Caribbean Cement takes concrete step to reinstate dividends
It’s been sixteen years since Caribbean Cement Company Limited last paid a dividend to shareholders, but that’s about to change.
Jamaica’s sole cement manufacturer, based at Rockfort, Kingston, has formed a committee that is mandated to develop a dividend policy for the company.
Shareholders will be asked to approve the policy in a vote once it’s drafted. No timelines were specified.
The cement maker has faced criticism in the past from shareholders, who have cited the inequity of Caribbean Cement paying out monies to direct parent company Trinidad Cement Limited through an operating lease arrangement, even when it was going through one of its most challenging periods – encompassing a dozen quarters of consecutive losses, ending in early 2013 – while minority owners got no returns via dividends.
The last distribution made in 2005 amounted to $59.6 million, or seven cents per share.
Caribbean Cement has been profitable for the past eight years, with earnings hitting a record of $3.2 billion last year, notwithstanding the coronavirus pandemic; and its stock has been eking out gains on the market, some of which was lost during 2020, in line with the general direction of the market as the pandemic raged, but has since surpassed its pre-pandemic high. The CCC stock traded at a one-year high of $97 on Monday.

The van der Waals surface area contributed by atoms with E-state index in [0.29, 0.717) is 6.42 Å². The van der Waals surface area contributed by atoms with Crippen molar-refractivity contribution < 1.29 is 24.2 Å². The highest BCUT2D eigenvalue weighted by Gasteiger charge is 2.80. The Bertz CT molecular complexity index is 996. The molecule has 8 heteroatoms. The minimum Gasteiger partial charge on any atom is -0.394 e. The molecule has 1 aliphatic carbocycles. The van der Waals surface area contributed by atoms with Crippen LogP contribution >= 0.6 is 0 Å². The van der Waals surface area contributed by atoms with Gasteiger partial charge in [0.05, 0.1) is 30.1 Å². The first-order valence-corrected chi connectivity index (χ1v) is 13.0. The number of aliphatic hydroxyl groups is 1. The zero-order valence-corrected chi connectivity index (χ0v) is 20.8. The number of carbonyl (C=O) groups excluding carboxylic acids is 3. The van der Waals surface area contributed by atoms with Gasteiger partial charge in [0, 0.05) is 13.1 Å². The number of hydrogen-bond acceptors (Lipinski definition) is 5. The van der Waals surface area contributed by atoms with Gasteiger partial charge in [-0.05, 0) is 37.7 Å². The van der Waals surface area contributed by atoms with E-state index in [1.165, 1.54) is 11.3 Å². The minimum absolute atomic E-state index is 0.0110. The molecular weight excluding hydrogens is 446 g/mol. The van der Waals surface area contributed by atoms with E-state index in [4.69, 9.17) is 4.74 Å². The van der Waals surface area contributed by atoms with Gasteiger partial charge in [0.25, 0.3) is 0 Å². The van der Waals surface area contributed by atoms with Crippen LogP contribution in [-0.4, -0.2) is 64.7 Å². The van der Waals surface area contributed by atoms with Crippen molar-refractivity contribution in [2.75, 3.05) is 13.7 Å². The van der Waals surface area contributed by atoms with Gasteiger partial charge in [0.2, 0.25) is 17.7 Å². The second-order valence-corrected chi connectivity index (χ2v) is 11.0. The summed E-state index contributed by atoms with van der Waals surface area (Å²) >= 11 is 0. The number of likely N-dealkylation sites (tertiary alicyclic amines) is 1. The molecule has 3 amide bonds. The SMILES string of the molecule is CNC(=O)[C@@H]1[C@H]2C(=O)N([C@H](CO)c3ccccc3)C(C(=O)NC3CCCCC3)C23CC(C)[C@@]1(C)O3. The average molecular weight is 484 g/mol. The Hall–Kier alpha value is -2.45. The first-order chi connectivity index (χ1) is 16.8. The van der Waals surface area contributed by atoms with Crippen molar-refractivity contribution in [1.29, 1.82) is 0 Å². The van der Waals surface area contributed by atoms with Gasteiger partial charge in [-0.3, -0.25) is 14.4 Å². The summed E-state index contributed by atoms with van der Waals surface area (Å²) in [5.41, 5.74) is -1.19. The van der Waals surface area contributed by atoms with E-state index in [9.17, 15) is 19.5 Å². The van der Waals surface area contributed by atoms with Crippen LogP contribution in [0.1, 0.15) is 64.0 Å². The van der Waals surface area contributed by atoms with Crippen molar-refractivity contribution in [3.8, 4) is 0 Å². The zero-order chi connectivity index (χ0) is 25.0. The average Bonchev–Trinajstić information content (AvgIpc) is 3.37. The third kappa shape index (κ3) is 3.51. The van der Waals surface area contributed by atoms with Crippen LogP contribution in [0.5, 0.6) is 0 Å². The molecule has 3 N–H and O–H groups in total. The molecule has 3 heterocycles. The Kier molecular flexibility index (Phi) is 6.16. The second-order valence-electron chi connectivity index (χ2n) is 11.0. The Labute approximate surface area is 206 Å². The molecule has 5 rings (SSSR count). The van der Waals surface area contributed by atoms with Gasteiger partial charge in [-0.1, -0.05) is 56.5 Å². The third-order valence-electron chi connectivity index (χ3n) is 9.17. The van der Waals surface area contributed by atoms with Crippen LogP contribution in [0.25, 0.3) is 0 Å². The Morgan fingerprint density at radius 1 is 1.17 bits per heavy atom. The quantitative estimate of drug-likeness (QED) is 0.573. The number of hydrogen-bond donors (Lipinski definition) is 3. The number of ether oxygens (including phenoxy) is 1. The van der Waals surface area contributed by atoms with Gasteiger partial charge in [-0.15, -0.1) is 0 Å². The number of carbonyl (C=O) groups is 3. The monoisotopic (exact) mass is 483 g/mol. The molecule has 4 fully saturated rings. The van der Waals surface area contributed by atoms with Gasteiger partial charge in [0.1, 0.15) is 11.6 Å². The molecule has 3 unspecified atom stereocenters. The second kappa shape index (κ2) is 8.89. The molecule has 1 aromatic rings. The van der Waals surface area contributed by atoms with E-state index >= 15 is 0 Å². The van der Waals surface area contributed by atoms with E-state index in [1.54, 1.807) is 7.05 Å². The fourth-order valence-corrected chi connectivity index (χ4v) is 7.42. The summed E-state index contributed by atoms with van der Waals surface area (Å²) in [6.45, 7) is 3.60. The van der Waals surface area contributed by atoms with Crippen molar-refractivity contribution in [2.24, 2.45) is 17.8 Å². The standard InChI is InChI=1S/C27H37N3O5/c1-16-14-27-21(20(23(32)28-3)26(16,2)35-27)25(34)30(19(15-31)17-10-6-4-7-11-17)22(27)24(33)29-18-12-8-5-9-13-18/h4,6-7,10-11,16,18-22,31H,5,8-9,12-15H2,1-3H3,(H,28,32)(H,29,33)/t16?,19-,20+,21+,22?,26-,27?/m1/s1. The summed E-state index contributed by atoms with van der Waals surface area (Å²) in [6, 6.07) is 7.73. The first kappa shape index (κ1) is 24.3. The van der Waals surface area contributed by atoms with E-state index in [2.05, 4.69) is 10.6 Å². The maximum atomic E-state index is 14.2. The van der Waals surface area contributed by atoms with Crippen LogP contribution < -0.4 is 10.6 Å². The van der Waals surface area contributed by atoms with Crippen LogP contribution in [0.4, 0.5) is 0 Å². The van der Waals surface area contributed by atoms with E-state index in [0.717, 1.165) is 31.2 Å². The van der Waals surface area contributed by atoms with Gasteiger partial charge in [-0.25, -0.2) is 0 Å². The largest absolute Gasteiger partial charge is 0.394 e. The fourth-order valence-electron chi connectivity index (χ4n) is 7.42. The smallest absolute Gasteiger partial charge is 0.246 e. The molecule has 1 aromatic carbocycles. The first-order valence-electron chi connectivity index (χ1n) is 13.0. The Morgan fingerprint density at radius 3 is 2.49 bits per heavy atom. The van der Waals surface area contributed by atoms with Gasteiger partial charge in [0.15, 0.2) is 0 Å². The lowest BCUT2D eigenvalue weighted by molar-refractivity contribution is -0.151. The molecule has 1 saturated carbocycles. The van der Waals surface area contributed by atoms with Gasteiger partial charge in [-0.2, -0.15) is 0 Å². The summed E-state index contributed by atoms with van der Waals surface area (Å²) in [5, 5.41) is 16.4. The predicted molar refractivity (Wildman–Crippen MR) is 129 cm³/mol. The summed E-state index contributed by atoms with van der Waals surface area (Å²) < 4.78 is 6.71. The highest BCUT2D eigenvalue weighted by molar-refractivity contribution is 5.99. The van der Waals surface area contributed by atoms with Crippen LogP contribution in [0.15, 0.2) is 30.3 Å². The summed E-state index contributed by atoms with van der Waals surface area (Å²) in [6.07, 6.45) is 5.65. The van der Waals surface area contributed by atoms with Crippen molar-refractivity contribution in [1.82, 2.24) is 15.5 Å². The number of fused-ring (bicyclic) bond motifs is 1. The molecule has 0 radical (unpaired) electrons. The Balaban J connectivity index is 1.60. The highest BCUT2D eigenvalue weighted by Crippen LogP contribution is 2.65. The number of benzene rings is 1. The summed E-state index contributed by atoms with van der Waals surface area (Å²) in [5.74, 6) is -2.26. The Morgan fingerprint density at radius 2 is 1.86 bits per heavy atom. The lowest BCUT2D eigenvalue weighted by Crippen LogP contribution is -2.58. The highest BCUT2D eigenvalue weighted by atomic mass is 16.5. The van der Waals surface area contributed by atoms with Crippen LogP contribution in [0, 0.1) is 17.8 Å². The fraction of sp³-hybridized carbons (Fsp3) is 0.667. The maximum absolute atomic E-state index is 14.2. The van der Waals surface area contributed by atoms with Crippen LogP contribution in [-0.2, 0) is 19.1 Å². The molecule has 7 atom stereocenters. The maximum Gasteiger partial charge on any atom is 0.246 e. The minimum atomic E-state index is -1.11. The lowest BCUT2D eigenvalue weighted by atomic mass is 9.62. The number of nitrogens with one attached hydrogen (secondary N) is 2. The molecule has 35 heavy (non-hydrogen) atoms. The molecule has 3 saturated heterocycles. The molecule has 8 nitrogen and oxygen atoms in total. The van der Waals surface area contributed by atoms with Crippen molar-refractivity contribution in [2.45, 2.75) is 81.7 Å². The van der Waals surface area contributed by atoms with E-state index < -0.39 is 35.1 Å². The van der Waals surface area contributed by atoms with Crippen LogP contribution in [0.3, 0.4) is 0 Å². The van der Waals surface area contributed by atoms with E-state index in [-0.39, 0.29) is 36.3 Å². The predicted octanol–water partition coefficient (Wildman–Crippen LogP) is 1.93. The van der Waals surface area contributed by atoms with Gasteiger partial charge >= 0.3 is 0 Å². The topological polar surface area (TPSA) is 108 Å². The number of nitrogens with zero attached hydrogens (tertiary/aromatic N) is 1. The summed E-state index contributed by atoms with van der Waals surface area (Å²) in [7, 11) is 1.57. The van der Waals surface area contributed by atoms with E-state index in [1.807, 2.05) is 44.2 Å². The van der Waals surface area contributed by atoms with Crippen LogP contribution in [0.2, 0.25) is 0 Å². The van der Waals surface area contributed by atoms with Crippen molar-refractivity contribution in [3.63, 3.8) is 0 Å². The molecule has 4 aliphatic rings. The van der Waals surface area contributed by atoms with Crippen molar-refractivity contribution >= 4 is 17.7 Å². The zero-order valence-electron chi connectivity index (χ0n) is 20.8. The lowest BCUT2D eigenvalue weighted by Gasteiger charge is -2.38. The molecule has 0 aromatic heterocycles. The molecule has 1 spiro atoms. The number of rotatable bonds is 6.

“Investors will find it refreshing that the Carib Cement team has started to consider distribution of profits,” said Jason McPherson, senior portfolio adviser at Proven Wealth.
“The formation of a dividend policy committee is a step in the right direction for investors,” he added.
Caribbean Cement made a profit of $1.56 billion in the April-June period off revenues of $6.3 billion. It held $5 billion in accumulated profit at June 2021, a fivefold increase from $1 billion in June 2020.
The outlook for the company remains positive, in part due to strong domestic demand for cement, arising from government-initiated projects and private-sector developments. Additionally, the company plans to make heavy investments to supply any unplanned spikes in local demand while meeting demand for exports.
It’s spending US$30 million to upgrade production capacity by 30 per cent, with the aim of reaching annual output of 1.4 million tonnes of cement.
“We are optimistic that the vaccine programme in our country will lead to a further reopening of the economy, which will be accompanied by the galvanising of private investment,” the company said in the second-quarter financial report